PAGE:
Lye also known as classic soda is a basic ingredient in soap making. But what really is lye. Aside from soap making, lye is also used for food curing known as food-grade lye and also for tanning hides and biodiesel production. Let’s first try to understand what lye is through acid base chemistry. Lye is a common name for sodium hydroxide, one of the strongest bases in nature, a chemical compound that can dissolve fats. Lye is the opposite of hydrochloric acid one of the strongest acids, a chemical compound used in dissolving metals and some salts.
Sodium hydroxide is useful for cleaning jobs inside the house. So just dissolving hair that clogs in the shower drain and dissolving fat deposits in the kitchen. Hydrochloric acid on the other hand is used mostly for cleaning culprit and removing rust from iron. However, lye and hydrochloric acid are both dangerous to handle and can be destructive to the skin. It’s always important that when having both chemicals to use gloves and goggles to protect the eyes. In case you’re accidentally get sodium hydroxide or hydrochloric acid on your skin, reduce the effect by using vinegar and baking soda respectively. The fastest first aid is to put the affected part under warm running water for about five minutes until all the chemicals are washed off.
In soap making, there are two types of lye being used, sodium hydroxide and potassium hydroxide. Sodium hydroxide commonly known as classic soda is used to make solid soap. It’s also used as drain cleaners or decloggers. It’s used as an ingredient in the production of methamphetamine, an illegal and dangerous drug. Thus, keeping large quantities of lye is controlled or regulated in some areas. However, for soap making only pure sodium hydroxide is used.
Lye comes in different solid dry forms such as powder, micro beads, granules, flakes and pellets and in liquid form as a solution mixed with water. Potassium hydroxide commonly known as classic potash is used to make liquid soap. It’s mainly used in commercial chemicals such as fertilizers, alkaline batteries and dyes. It’s hard to find than sodium hydroxide and soaps made of it are softer and can easily dissolve in water than sodium hydroxide soaps.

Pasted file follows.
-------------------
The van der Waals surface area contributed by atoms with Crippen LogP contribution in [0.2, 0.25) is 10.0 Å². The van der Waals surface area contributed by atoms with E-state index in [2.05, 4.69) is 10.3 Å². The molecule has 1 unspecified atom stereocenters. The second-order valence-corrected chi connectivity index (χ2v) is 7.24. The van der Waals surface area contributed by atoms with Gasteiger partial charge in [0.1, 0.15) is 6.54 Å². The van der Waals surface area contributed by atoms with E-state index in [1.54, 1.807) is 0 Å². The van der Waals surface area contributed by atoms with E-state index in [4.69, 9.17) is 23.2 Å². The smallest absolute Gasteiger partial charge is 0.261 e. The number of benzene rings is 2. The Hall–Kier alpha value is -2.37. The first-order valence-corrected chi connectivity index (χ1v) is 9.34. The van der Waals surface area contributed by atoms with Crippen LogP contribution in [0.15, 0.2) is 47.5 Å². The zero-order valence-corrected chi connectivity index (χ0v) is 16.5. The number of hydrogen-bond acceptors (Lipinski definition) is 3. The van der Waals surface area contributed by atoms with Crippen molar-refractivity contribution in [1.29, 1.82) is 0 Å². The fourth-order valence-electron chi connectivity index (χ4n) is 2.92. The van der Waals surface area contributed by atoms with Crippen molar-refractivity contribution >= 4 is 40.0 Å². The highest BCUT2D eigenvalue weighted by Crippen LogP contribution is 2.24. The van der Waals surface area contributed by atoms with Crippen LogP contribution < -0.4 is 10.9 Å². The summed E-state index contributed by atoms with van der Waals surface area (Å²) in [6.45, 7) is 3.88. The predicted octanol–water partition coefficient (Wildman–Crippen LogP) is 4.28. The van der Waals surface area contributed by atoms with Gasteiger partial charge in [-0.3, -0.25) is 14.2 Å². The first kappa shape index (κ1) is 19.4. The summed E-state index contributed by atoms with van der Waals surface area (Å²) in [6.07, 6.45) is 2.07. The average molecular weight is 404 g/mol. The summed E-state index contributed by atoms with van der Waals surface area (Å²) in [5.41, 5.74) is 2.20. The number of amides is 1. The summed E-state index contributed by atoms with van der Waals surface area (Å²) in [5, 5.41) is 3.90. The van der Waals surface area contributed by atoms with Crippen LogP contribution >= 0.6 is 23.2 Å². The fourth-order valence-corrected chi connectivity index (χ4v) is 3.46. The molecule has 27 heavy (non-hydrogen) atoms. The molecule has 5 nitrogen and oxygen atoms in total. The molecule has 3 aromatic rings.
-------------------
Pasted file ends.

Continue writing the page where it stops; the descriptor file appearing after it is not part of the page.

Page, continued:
In soap recipes, sodium hydroxide cannot be substituted with potassium hydroxide and vice versa. Because soap making have different quantity requirements of these soap chemicals depending on the kind of soap being manufactured. In addition, the qualities are required for soaps -- differ when using classic soda and classic potash.
Both types of lye are dangerous to both humans and surfaces like metal, paint, cloth, plastic and aluminum. It should be stored safely in a cool dry place and properly labeled. Keep lye away from the reach of children or else. Even the fumes of light can be dangerous and must not be used when there is not enough air circulating around the area. This means that you should not close the door and windows in the toilet when using lye to deglog the shower drain.
Lye is not combustible when dry but when it comes in contact with water, it can ignite and can start a fire. Lye is a powerful chemical. Like everything powerful, it has it's draw backs and benefits. Used it horribly and you’ll literally get burn. Used it wisely and watch your soap making business grow and grow. Though lye is powerful it’s not a magical ingredient that can make soap makers successful. Proper materials are only a part of making a successful soap making business. There’s also marketing and strategy.
To understand the different elements of creating a successful soap making business, download a free report at supersoapmakingsecrets.com/free-report.html. Learn how to spot untapped market opportunities, evaluate competition and way through FDA regulations. Get your free download and learn the secrets to the soap making business.